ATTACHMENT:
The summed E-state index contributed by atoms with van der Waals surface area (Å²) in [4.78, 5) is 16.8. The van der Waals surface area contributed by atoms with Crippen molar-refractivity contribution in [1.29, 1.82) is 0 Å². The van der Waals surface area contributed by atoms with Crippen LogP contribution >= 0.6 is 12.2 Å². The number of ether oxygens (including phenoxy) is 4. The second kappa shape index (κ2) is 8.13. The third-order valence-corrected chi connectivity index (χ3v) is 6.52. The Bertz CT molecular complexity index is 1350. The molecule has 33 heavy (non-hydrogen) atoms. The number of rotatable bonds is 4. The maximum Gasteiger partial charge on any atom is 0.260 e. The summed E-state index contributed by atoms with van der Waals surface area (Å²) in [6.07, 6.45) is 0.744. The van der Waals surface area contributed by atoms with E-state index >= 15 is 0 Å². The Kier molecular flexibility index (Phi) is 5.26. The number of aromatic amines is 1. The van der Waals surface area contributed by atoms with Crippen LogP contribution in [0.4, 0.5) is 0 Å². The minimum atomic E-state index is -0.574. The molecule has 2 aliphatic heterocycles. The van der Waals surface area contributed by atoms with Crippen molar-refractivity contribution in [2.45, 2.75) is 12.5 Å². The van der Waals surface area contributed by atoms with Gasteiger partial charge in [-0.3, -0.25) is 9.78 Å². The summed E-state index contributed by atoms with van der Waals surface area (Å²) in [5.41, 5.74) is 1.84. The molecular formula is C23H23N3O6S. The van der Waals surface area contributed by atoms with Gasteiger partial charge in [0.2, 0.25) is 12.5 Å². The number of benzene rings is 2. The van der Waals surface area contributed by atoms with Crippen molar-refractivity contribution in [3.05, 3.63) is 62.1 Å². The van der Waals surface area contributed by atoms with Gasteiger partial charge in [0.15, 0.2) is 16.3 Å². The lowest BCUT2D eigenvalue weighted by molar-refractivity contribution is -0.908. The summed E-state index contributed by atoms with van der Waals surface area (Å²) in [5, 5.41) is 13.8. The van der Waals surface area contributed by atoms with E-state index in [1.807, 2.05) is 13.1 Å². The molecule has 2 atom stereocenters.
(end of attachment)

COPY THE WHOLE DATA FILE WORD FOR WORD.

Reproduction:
The summed E-state index contributed by atoms with van der Waals surface area (Å²) in [4.78, 5) is 16.8. The van der Waals surface area contributed by atoms with Crippen molar-refractivity contribution in [1.29, 1.82) is 0 Å². The van der Waals surface area contributed by atoms with Crippen LogP contribution >= 0.6 is 12.2 Å². The number of ether oxygens (including phenoxy) is 4. The second kappa shape index (κ2) is 8.13. The third-order valence-corrected chi connectivity index (χ3v) is 6.52. The Bertz CT molecular complexity index is 1350. The molecule has 33 heavy (non-hydrogen) atoms. The number of rotatable bonds is 4. The maximum Gasteiger partial charge on any atom is 0.260 e. The summed E-state index contributed by atoms with van der Waals surface area (Å²) in [6.07, 6.45) is 0.744. The van der Waals surface area contributed by atoms with E-state index >= 15 is 0 Å². The Kier molecular flexibility index (Phi) is 5.26. The number of aromatic amines is 1. The van der Waals surface area contributed by atoms with Crippen LogP contribution in [0.4, 0.5) is 0 Å². The minimum atomic E-state index is -0.574. The molecule has 2 aliphatic heterocycles. The van der Waals surface area contributed by atoms with Crippen molar-refractivity contribution in [2.45, 2.75) is 12.5 Å². The van der Waals surface area contributed by atoms with Gasteiger partial charge in [-0.3, -0.25) is 9.78 Å². The summed E-state index contributed by atoms with van der Waals surface area (Å²) in [5.41, 5.74) is 1.84. The molecular formula is C23H23N3O6S. The van der Waals surface area contributed by atoms with Gasteiger partial charge in [0.2, 0.25) is 12.5 Å². The number of benzene rings is 2. The van der Waals surface area contributed by atoms with Crippen molar-refractivity contribution in [3.05, 3.63) is 62.1 Å². The van der Waals surface area contributed by atoms with Gasteiger partial charge in [0.15, 0.2) is 16.3 Å². The lowest BCUT2D eigenvalue weighted by molar-refractivity contribution is -0.908. The summed E-state index contributed by atoms with van der Waals surface area (Å²) in [5, 5.41) is 13.8. The van der Waals surface area contributed by atoms with E-state index in [1.807, 2.05) is 13.1 Å². The molecule has 2 atom stereocenters.